INEC’s Defense Stalls in Presidential Election Tribunal Amid Witness Absence

The Independent National Electoral Commission (INEC) Faces Challenges in Defending the 2023 Presidential Election Results

The Independent National Electoral Commission (INEC) has hit a snag in its defense of the 2023 presidential election results due to the absence of its witness. The Presidential Election Petition Court (PEPC) in Abuja had resumed its proceedings to enable the electoral body to call its first witness to justify its declaration of the All Progressives Congress (APC) candidate, Bola Tinubu, as the winner of the presidential election.

However, INEC’s team of lawyers, led by Mr. Abubakar Mahmoud SAN, informed the court that their witness was unavailable due to a domestic issue. Despite the commission’s intention to produce three witnesses to defend the outcome of the disputed presidential poll, the proceedings were adjourned until the following day.

The delay in proceedings comes amid the admission of the European Union Election Observer Mission’s final report, which criticized the conduct and outcome of the 2023 presidential election. The report, tendered by the former Vice President and presidential candidate of the Peoples Democratic Party (PDP), Atiku Abubakar, claimed that the presidential election lacked credibility, fairness, and transparency.

The report’s admission as an exhibit has sparked controversy, with President Bola Tinubu, the APC, and INEC vehemently objecting to its inclusion. The report claimed that only 31 percent of the presidential election result was uploaded into INEC’s result viewing portal.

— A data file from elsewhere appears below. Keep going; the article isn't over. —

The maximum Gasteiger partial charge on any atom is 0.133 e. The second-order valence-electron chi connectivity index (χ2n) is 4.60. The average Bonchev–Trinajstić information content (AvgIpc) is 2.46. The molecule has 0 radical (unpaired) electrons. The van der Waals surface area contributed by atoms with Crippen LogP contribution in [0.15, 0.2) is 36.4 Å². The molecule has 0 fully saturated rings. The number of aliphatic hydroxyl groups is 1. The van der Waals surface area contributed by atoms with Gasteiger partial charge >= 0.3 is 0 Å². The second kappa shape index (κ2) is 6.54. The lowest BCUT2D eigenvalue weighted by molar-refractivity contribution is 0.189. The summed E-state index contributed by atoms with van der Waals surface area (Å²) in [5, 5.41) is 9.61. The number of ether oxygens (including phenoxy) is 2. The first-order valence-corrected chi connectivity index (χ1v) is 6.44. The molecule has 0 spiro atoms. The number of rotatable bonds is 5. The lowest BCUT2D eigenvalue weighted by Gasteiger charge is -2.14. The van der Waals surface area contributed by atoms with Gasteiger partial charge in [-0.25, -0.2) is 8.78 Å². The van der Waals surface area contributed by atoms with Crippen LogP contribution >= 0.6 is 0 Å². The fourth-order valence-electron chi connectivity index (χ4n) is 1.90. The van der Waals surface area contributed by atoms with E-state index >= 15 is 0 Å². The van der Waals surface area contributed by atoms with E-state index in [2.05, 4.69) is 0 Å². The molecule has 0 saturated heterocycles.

The INEC’s sole witness and Director of Information Technology, Lawrence Bayode, admitted that the electoral body does not have an electronic collation system for election results, and the presidential election result was not electronically collated. He further stated that glitches experienced on the election day did not affect the final results and scores of candidates at the election.

The case has been deferred until the following day, allowing INEC to produce its first witness. The outcome of this case could have significant implications for the credibility of the 2023 presidential election and the future of electoral transparency in Nigeria.

Back to top button